The “science is settled” regarding the facts that the global climate is warming, that man-made emissions of greenhouse gases have increased atmospheric concentrations, and that increased greenhouse gases concentrations increase the greenhouse effect if only because we can verify those parameters with measurements. However, we cannot directly measure how much of the observed warming can be directly attributed to the increased greenhouse gas concentrations. As a result, it is improper to state that ” greenhouse gases emitted by human activities are the primary driver” as a fact as was implied in the letter.
I have no problem whatsoever if the Society were to state that it is the professional opinion of our organization that enough of the observed warming is caused by increased greenhouse gas concentrations that limiting emissions will limit the observed warming trends. But failing to acknowledge the uncertainty associated with attribution is, in my opinion, doing significant harm to your lobbying efforts to reduce greenhouse gas emissions because it is relatively easy to discredit. Moreover, I think it is a disservice to the Society to not follow a code of ethics that distinguishes between facts and professional opinions such as that developed by the Oregon Chapter of the American Fisheries Society.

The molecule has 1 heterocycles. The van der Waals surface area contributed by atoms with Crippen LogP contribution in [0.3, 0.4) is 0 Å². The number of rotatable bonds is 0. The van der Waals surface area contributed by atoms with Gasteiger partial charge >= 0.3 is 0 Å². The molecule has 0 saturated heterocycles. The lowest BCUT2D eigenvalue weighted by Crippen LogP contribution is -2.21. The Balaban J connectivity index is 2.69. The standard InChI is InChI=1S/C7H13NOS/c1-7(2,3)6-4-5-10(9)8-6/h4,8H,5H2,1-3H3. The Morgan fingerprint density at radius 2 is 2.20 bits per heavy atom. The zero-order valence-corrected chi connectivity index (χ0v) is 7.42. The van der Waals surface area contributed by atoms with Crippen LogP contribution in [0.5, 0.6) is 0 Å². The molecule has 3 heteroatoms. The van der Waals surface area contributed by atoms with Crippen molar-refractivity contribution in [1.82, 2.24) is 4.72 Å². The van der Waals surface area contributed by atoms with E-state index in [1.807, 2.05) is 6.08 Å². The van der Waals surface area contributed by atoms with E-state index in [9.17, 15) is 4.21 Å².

Roger Caiazza, CCM
New Judith Curry Interview Just Published: The IPCC May Have Outlived its Usefulness
Dear Dr. Hooke,
I just wanted to send you a quick mail to let you know that we have conducted a very interesting interview with the well known climatologist Judith Curry.
It’s a very balanced interview and I thought you and your readers may be interested in reading about Judith’s concerns for climate science, how climate change is affecting the planet, reasons for the increase in scepticism and why climate scientists have lost touch with the public.
You can read the full interview at: http://oilprice.com/The-Environment/Global-Warming/The-IPCC-May-Have-Outlived-its-Usefulness-An-Interview-with-Judith-Curry.html
Some of the questions we asked Judith are: